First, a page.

Is Steve Bruce under pressure at the Hawthorns and should he be?

After the seventh defeat in his thirteen games in charge, Albion manager, Steve Bruce, is coming in for increasing criticism from fans and pundits alike.

It was a case of déjà vu on Monday evening. Once again, as faint hopes of a play-off spot re-surfaced, the Albion players produced another dismal performance at the City Ground in a match that was already over midway through the first half. It is true that the Baggies fell on the wrong side of some poor officiating, but there was some horrendous defending in the lead up to the opening two goals and the 4-0 defeat was entirely justified.

Some of the players were woeful, but Bruce must surely take some of the blame for that defeat. The victory over Blackpool, while not exactly a sparkling performance, was achieved with a much changed line-up that many saw as something of a fresh start. However, the return of Townsend, Bartley and Mowatt to the line-up for Monday evening completely reversed that step with the omission of Semi Ajayi, one of the most consistent performers under Bruce, particularly baffling – the choice of Adam Reach as a right-sided midfielder was another head-scratcher. There may have been some very logical sport science reasons for the changes, but given the subsequent performance, they look very foolish.

Furthermore, while I understand that the standard reaction to a defender being sent off is to sacrifice a forward, given that Albion were already 2-0 down, I do wonder whether there was a way of retaining more of an attacking presence. Andy Carroll was blameless, as was Karlan Grant until his petulant outburst at his substitution, but it was clear in those 15 minutes before half time that the plan wasn’t working. The out balls to Carroll were all either wayward or aerial and, with no one able to get close to him, there was no chance of him retaining possession. And yet, the Albion manager was unable to effect a change.

While there were mitigating circumstances, Bruce’s choices before and during the game did not help and there is an increasing feeling that he has improved very little at the club since he arrived. The job he inherited was very difficult, and the fact that Albion are seven places lower in the table than when he took over is not entirely his fault, but some of his decision making in recent weeks does leave a lot to be desired.

Three wins in thirteen is hardly impressive for a team that had ambitions of automatic promotion at the start of the season, and is even less impressive when you consider that Valérien Ismaël also managed three wins in his last thirteen league games but earned more points than his successor having earned five draws in that period compared to Bruce’s three.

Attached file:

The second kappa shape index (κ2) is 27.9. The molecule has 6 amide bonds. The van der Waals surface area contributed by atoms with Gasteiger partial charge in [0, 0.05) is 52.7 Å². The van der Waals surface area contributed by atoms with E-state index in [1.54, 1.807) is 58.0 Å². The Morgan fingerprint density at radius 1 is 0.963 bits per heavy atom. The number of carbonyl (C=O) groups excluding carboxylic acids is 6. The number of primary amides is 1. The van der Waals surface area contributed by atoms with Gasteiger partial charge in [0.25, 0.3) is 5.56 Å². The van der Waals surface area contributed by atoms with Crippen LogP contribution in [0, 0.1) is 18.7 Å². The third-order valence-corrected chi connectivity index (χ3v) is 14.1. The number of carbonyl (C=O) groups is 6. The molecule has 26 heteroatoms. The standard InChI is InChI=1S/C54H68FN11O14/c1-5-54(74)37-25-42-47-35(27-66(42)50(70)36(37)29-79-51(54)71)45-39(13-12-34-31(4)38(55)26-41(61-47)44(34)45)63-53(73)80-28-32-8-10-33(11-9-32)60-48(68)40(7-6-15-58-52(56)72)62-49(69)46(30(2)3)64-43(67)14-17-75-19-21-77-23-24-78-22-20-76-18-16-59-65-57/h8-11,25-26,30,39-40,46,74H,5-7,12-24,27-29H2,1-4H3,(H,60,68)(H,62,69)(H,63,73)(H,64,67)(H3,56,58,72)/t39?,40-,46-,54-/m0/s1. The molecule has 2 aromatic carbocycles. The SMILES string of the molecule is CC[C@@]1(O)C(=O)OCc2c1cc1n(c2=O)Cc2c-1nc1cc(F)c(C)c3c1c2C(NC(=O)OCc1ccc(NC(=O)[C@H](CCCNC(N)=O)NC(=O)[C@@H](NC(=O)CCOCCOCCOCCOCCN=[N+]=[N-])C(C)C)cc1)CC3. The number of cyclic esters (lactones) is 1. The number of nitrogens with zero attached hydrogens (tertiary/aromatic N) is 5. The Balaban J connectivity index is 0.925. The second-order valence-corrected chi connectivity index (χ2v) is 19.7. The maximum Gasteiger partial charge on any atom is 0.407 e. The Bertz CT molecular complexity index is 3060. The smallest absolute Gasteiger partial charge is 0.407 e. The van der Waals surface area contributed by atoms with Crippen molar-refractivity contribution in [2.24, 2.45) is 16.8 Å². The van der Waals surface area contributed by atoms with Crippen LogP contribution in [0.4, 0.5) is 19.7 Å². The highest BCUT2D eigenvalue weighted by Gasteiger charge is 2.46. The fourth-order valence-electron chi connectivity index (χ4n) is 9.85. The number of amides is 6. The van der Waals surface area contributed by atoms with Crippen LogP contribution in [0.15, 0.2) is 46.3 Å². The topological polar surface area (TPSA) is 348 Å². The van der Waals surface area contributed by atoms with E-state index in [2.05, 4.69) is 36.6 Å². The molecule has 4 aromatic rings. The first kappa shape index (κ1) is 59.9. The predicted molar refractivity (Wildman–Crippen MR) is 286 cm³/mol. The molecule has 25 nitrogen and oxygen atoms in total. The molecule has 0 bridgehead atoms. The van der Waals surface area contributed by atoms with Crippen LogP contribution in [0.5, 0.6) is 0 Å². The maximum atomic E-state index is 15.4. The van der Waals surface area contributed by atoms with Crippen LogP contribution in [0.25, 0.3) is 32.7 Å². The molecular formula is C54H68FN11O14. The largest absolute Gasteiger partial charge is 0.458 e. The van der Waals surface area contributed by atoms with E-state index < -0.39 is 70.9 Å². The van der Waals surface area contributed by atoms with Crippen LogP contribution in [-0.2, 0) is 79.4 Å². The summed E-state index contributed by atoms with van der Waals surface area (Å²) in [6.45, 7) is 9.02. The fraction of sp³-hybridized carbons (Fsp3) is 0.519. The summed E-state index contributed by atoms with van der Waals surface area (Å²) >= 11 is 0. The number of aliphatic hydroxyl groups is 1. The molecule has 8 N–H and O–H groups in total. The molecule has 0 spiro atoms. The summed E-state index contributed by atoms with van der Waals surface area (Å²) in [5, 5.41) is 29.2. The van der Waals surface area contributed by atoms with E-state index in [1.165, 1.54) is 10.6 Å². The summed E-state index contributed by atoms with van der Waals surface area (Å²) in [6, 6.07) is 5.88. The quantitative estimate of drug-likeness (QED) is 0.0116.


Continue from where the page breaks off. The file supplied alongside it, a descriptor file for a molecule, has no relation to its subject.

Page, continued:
Both statistically and visually, Bruce has made little difference and if he isn’t under pressure, he probably should be. But does that necessarily preclude him from being the right man to be in charge next season?

For many it does, but such was the downward trend at the club when he arrived, I’m not sure any coach would have been able to have too much impact. I have suggested that his team selection for the Forest game was flawed, but when you have a group of players who produce wildly different performances within a few days of one another, how can you blame the coach? Perhaps the displays of those selected in training warranted their inclusion.

Ultimately, is it fair to judge Steve Bruce on this 13-game period with this group of players?

His managerial record is better than most, particularly in the second tier. Two promotions with Birmingham City and two with Hull City were both achieved with modest budgets and clubs certainly no bigger than Albion. He had spells with Wigan Athletic and Sunderland in the Premier League achieving solid mid-table finishes in each of the full seasons he had in charge. Even his spell at Aston Villa saw them make the play-offs in his first full campaign before the fans hounded him out the following season. His time at St James’s Park was overshadowed by ownership issues but, while he didn’t manage to win the fans over, two mid-table finishes was hardly a disaster given the circumstances.

One thing that Bruce has on his side is experience. His best work may have been a few years ago (his last promotion was in 2016), but he understands the sort of players he needs, he has a broad set of contacts in the game and, despite what some fans might think, he is well respected in the game as a whole. That counts for a lot when you are trying to do business, and Albion will need to do a lot of business this summer.

If he were to be replaced, the new man would need time to understand the existing squad and what he needs to change. Assuming Bruce makes it to the end of the season, any newcomer would not have any experience of the existing squad in match preparation and execution, so he would always be reliant on others to assist in judging that side of a player’s performance. Bruce knows this squad, knows that it needs a major overhaul, and doesn’t seem to be daunted by the prospect.